P.O. Box 519
Hudson, QC J0P 1H0
Tel: (450) 458-2480
Fax: (450) 458-7903
Over the years I have spent a certain amount of time in the Loire Valley in France, where my wife was born, and where her family still lives. We visit our relatives there about once a year, but these are in no ways mere duty visits. I would enjoy going there even if I wasn't married into the region.
The countryside is lovely and soft, with vinyards on the uplands, and poplar in the valleys. The Loire River itself, at least in the Touraine, is shallow and swift, with a current which endlessly rebraids the ivory-coloured sandbars of its bed. If you follow one of its tributaries north, La Brenne, you will come to the village of Reugny, which is my base of operations when I am in the area, and is fairly typical of the small towns of the region. The Place de La Republique has two cafés, a pharmacy, a few small businesses, and 2 bakeries which bake their own bread on site. People look at me oddly when I express surprise at this, but it's typical there; your daily bread is made by people you deal with daily.
They do care about their food. Everybody seems to have a kitchen garden, perfectly laid out and tidy (except for the sheds, les cahutes, which, as though to offset the geometry of the gardens, are universally ramshackle.) Apart from the usual potager, they have cherries, pears, peaches, apples, the occasional fig tree, chestnuts and walnuts. Wild blackberries grow in hedgrerows, and if you find mushrooms in the woods, the local pharmacist will identify them for you. It would be absolutely no problem to enjoy a full and delicious diet from food made or grown within, say, twenty kilometres. Two good local cheeses are St Maure and Valençay, and the local wine, a white, is Vouvray. It is light and ebullient, with the baroque extravagance of a wine columnist scrambling for words. This wine is valued highly by the people of the region. Outside of the town of Vouvray itself, when the new bridge across the Loire was built, rubber cushions had to be installed under its pilons because the vibrations it caused in some of the wine caves were deemed to interfere with the fermention process.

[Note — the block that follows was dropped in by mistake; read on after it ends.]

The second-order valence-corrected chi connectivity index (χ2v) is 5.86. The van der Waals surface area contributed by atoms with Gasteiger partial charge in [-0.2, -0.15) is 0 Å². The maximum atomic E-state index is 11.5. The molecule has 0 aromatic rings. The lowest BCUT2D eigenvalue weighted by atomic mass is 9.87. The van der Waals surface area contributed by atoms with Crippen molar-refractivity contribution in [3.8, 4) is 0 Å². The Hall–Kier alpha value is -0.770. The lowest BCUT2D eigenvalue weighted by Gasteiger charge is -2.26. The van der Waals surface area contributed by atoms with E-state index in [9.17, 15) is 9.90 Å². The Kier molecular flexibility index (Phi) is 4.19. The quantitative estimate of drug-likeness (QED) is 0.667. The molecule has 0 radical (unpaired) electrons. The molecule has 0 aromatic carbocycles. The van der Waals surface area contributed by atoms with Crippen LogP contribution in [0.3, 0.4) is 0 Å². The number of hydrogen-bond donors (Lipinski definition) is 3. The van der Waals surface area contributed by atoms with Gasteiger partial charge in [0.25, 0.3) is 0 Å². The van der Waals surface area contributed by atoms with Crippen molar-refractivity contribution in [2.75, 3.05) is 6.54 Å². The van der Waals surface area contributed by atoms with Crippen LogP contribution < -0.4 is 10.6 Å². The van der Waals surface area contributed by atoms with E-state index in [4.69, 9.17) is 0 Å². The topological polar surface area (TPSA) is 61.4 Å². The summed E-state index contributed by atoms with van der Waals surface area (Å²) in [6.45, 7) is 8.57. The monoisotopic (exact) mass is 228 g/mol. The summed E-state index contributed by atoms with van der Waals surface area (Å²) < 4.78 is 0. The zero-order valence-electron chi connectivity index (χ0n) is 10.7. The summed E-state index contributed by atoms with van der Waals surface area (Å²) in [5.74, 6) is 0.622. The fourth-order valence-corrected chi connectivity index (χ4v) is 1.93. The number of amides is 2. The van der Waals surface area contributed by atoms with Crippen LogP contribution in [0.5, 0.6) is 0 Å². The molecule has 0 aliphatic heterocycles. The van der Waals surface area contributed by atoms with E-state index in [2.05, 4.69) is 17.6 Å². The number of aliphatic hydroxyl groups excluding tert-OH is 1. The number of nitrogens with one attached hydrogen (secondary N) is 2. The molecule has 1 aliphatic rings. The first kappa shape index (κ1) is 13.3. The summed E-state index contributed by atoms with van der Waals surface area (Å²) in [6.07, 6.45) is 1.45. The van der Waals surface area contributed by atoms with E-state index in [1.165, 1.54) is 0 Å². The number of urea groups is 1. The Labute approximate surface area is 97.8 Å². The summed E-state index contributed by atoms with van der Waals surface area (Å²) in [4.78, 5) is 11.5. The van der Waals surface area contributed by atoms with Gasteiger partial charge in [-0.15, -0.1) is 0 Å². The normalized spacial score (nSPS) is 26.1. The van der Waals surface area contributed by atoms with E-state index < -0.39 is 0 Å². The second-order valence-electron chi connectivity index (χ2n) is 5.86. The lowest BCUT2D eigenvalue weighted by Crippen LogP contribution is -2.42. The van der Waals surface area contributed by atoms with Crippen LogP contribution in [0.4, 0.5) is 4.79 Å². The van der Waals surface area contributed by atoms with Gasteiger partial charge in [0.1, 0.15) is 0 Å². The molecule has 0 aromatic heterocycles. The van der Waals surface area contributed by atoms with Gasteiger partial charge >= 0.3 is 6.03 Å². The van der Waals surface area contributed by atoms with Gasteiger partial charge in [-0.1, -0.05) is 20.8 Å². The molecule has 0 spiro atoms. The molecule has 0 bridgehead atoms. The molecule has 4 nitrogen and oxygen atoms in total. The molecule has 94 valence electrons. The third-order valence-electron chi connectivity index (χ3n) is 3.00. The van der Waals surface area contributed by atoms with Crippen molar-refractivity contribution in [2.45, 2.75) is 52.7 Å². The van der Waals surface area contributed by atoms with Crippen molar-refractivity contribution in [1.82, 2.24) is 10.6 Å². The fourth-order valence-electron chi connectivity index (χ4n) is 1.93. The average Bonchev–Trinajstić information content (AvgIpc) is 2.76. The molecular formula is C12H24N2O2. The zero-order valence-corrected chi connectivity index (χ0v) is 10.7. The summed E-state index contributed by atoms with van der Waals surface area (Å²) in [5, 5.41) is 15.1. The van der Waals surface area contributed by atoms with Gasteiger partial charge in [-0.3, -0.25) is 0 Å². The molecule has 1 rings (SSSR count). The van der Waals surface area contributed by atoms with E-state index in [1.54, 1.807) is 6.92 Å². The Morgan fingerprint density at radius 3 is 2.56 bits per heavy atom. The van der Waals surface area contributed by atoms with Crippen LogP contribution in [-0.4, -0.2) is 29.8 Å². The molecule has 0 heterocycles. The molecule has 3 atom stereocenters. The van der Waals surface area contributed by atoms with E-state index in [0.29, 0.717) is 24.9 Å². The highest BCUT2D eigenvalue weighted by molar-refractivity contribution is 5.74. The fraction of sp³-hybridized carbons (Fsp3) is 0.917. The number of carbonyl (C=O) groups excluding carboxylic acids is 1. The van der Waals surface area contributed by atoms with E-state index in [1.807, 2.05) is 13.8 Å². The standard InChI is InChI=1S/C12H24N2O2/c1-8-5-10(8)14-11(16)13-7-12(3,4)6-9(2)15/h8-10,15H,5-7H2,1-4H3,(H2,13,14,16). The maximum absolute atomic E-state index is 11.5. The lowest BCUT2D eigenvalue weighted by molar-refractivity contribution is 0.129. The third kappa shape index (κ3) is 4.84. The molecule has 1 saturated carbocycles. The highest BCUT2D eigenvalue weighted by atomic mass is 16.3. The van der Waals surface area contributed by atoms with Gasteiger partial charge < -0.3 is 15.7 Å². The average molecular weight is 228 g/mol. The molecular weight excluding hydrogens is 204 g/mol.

The buildings in Reugny are mostly constructed of "tuffeau", the local limestone, and some of the grander houses take their architectural cues from the three chateaux in the area, two which were built in the Renaissance and one in the 17th century. The prettiest, the Chateau de La Vallière, is where Louise de La Vallière lived. She was the mistress of Louis the fourteenth, and Flaubert wrote her into "Madame Bovary" as a role model for Emma. Also, Alexandre Dumas has D’Artagnan rescue her in a sequel to the Three Musqueteers. In real life, when she was supplanted in the King's eyes, she entered a nunnery, with the Queen presiding over the investiture ceremonies. The manners of other times are incomprehensible.
There used to be a fourth Chateau, long since disappeared, built over some refuges souterrains, used possibly in the fifth century to hide from Barbarians, built in turn from one of the natural caves which are a feature of the escarpments along the Loire Valley. Some of these Troglodytes, originally used by Neanderthals, are nowadays adapted into habitable (though rather dark, I imagine) living abodes, and others are used as wine cellars.